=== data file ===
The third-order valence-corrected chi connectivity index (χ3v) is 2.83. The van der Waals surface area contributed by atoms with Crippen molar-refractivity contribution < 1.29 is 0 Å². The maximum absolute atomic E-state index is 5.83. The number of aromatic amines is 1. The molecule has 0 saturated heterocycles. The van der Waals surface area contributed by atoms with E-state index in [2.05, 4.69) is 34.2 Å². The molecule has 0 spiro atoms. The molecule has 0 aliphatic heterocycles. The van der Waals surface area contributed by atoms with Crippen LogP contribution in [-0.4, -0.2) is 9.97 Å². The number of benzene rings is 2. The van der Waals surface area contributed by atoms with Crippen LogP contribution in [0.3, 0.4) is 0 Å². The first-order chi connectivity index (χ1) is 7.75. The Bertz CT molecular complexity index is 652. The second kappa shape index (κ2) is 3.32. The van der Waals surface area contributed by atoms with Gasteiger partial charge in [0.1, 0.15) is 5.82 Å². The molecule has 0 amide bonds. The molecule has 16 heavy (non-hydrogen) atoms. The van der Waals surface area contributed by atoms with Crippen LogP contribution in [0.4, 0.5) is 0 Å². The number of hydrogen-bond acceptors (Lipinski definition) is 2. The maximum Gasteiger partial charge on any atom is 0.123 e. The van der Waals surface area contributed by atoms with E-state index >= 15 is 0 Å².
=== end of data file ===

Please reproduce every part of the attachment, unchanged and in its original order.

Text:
The third-order valence-corrected chi connectivity index (χ3v) is 2.83. The van der Waals surface area contributed by atoms with Crippen molar-refractivity contribution < 1.29 is 0 Å². The maximum absolute atomic E-state index is 5.83. The number of aromatic amines is 1. The molecule has 0 saturated heterocycles. The van der Waals surface area contributed by atoms with E-state index in [2.05, 4.69) is 34.2 Å². The molecule has 0 spiro atoms. The molecule has 0 aliphatic heterocycles. The van der Waals surface area contributed by atoms with Crippen LogP contribution in [-0.4, -0.2) is 9.97 Å². The number of benzene rings is 2. The van der Waals surface area contributed by atoms with Crippen LogP contribution in [0.3, 0.4) is 0 Å². The first-order chi connectivity index (χ1) is 7.75. The Bertz CT molecular complexity index is 652. The second kappa shape index (κ2) is 3.32. The van der Waals surface area contributed by atoms with Gasteiger partial charge in [0.1, 0.15) is 5.82 Å². The molecule has 0 amide bonds. The molecule has 16 heavy (non-hydrogen) atoms. The van der Waals surface area contributed by atoms with Crippen LogP contribution in [0.4, 0.5) is 0 Å². The number of hydrogen-bond acceptors (Lipinski definition) is 2. The maximum Gasteiger partial charge on any atom is 0.123 e. The van der Waals surface area contributed by atoms with E-state index >= 15 is 0 Å².